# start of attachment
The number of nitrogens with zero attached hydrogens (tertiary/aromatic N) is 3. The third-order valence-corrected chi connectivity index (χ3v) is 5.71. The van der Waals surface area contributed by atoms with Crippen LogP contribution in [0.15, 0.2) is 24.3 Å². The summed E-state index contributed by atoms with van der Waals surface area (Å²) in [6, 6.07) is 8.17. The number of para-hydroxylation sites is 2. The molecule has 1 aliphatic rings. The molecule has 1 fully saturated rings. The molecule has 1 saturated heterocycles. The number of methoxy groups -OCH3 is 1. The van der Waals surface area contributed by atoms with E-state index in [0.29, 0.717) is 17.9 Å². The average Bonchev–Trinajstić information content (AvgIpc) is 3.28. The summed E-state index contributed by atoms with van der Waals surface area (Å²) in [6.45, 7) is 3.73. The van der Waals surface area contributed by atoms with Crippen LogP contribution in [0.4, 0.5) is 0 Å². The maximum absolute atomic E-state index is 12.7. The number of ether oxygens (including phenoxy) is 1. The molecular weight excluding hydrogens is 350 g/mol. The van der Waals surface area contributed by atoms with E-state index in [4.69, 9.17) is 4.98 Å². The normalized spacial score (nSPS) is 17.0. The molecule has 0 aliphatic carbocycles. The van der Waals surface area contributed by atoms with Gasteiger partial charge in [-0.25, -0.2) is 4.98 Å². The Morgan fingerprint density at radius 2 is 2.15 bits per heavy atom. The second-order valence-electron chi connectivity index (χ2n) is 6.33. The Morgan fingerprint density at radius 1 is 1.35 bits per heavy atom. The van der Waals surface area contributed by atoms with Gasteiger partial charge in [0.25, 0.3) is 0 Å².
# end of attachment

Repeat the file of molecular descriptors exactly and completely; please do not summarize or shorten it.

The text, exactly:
The number of nitrogens with zero attached hydrogens (tertiary/aromatic N) is 3. The third-order valence-corrected chi connectivity index (χ3v) is 5.71. The van der Waals surface area contributed by atoms with Crippen LogP contribution in [0.15, 0.2) is 24.3 Å². The summed E-state index contributed by atoms with van der Waals surface area (Å²) in [6, 6.07) is 8.17. The number of para-hydroxylation sites is 2. The molecule has 1 aliphatic rings. The molecule has 1 fully saturated rings. The molecule has 1 saturated heterocycles. The number of methoxy groups -OCH3 is 1. The van der Waals surface area contributed by atoms with E-state index in [0.29, 0.717) is 17.9 Å². The average Bonchev–Trinajstić information content (AvgIpc) is 3.28. The summed E-state index contributed by atoms with van der Waals surface area (Å²) in [6.45, 7) is 3.73. The van der Waals surface area contributed by atoms with Crippen LogP contribution in [0.4, 0.5) is 0 Å². The maximum absolute atomic E-state index is 12.7. The number of ether oxygens (including phenoxy) is 1. The molecular weight excluding hydrogens is 350 g/mol. The van der Waals surface area contributed by atoms with E-state index in [4.69, 9.17) is 4.98 Å². The normalized spacial score (nSPS) is 17.0. The molecule has 0 aliphatic carbocycles. The van der Waals surface area contributed by atoms with Gasteiger partial charge in [-0.25, -0.2) is 4.98 Å². The Morgan fingerprint density at radius 2 is 2.15 bits per heavy atom. The second-order valence-electron chi connectivity index (χ2n) is 6.33. The Morgan fingerprint density at radius 1 is 1.35 bits per heavy atom. The van der Waals surface area contributed by atoms with Gasteiger partial charge in [0.25, 0.3) is 0 Å².